Girls on a trip

Raised in a cult, Chris Owens from Cal­i­for­nian duo Girls weaned him­self off his bizarre up­bring­ing us­ing drugs and punk, be­fore be­ing res­cued by a multi-mil­lion­aire and set­ting off on a sonic ad­ven­ture. And the mu­sic is as good as the back story. He talks

The Irish Times - Friday - The Ticket - - Music -

IT’S ONE HELL of a back story. While most bands have to em­bel­lish the nar­ra­tive to make them­selves sound in­ter­est­ing, Christo­pher Owens from Girls has no such prob­lems. All he has to do is men­tion the re­li­gious cult he grew up in, his prodi­gious drug in­take over the years and how a multi-mil­lion­aire phi­lan­thropist saved his life. All of th­ese are sub­jects he’s more than will­ing to share with any in­ter­viewer who calls.

In some ways, Owens’ tales could eas­ily over­shadow the mu­sic, were it not for the fact that the cracked bal­lads, fuck-you an­thems and freaky Cal­i­for­nian pop mo­ments cre­ated by Girls are quite a trip in them­selves.

The songs on their de­but al­bum, Al­bum, are a blur of emo­tions, from hurt, frag­ile frag­ments about heart­break, lost friend­ships and child­hood to pow­er­ful af­fir­ma­tions of life and the lure of sec­ond chances. Through­out the al­bum, the other half of Girls, Chet “Jr” White, works up a storm of fuzzy, ethe­real, sun-soaked sounds, evok­ing a mag­i­cal, hazy sonic world of won­der. You’ll lis­ten to a tune such as Lust for Life again and again try­ing to work out how some­thing so sim­ple could be so com­pelling.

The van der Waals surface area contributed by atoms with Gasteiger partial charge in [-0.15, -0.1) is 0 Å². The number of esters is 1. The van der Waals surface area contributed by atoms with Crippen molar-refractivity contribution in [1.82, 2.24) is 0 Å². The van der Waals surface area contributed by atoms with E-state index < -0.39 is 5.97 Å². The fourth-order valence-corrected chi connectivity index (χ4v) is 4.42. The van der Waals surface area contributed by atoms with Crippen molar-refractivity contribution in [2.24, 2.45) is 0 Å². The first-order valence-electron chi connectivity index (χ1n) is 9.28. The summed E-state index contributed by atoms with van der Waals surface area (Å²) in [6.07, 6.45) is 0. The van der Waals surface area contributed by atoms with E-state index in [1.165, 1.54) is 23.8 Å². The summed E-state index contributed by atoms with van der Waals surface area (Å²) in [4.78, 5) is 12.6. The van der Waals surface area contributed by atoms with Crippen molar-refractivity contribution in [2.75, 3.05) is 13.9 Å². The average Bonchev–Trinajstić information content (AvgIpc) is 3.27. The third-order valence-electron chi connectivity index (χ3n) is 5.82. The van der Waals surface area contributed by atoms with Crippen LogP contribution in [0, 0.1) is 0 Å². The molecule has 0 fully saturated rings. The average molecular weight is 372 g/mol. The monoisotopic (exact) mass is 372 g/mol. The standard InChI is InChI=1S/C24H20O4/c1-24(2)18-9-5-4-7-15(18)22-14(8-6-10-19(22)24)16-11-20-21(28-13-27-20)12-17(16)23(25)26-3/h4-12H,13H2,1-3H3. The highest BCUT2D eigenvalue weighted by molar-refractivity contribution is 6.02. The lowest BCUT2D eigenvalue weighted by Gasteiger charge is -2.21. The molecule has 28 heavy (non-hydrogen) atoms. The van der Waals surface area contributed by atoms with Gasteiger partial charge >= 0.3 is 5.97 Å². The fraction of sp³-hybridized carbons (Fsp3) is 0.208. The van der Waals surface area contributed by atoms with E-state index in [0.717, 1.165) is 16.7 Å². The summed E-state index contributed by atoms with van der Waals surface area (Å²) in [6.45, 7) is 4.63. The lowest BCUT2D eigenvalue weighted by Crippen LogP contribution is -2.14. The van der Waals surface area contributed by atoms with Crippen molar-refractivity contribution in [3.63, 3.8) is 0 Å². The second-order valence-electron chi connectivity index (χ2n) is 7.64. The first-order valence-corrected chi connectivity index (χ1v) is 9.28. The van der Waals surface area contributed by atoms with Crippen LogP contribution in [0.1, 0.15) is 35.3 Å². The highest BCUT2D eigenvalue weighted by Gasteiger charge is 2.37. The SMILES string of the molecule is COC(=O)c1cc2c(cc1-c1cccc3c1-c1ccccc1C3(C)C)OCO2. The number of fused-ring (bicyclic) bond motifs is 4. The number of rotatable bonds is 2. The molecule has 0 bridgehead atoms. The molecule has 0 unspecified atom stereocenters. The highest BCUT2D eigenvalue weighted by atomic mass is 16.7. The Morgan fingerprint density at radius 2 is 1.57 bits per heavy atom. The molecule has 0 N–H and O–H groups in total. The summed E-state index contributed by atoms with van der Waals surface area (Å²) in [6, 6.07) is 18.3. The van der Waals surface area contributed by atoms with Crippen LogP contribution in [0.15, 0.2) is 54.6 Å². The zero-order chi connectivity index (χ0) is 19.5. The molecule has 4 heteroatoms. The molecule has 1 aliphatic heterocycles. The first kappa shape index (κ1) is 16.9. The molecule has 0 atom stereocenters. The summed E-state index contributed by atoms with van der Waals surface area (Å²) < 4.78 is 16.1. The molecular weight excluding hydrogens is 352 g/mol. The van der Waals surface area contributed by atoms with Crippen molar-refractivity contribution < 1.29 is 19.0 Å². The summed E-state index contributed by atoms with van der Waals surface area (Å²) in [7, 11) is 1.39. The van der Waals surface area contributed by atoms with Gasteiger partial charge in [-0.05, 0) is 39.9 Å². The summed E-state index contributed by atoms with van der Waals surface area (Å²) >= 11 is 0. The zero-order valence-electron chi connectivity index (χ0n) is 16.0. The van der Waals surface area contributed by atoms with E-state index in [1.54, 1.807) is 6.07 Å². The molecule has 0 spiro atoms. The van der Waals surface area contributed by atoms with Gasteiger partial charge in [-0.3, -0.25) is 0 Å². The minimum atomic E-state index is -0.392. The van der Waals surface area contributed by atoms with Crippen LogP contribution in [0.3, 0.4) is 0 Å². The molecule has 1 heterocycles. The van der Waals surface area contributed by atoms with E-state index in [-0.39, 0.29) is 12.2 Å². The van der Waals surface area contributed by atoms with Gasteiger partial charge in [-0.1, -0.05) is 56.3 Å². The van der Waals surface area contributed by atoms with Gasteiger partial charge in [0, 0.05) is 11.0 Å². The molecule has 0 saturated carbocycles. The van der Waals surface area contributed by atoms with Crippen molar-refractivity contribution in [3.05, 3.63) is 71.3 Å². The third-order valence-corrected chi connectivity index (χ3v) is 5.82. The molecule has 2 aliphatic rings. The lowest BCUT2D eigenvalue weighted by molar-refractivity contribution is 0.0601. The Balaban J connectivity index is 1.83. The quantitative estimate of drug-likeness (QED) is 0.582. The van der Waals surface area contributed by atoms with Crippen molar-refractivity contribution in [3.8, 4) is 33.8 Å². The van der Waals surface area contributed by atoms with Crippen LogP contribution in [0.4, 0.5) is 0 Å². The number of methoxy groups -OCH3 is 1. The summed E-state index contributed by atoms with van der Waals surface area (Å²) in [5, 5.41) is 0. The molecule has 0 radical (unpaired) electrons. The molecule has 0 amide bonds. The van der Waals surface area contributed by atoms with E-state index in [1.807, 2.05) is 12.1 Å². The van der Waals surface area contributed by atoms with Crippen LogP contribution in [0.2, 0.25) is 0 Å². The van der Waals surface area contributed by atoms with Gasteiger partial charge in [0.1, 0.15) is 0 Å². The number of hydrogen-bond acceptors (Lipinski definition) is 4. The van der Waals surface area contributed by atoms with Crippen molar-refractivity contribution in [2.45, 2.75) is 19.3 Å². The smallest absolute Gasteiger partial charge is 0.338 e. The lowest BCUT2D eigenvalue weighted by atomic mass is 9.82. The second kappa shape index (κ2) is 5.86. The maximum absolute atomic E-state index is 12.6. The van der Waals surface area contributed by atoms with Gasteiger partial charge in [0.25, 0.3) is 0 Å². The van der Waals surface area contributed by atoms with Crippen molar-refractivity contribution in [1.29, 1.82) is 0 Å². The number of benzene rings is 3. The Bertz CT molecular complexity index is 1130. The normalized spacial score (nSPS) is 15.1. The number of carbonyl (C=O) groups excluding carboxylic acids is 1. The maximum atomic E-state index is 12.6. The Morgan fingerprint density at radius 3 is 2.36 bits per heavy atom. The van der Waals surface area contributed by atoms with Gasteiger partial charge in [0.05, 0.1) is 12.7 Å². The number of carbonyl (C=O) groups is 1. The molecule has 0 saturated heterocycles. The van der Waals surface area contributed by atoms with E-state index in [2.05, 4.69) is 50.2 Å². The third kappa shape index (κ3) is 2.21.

But be­fore those songs saw the light of day, Owens was liv­ing a very dif­fer­ent life. His par­ents were mem­bers of the Chil­dren of God cult, a re­li­gious group formed by David Berg in Cal­i­for­nia in 1968. The Chil­dren Of God were the kind of cult that gives other cults a bad name, with a che­quered his­tory in­volv­ing

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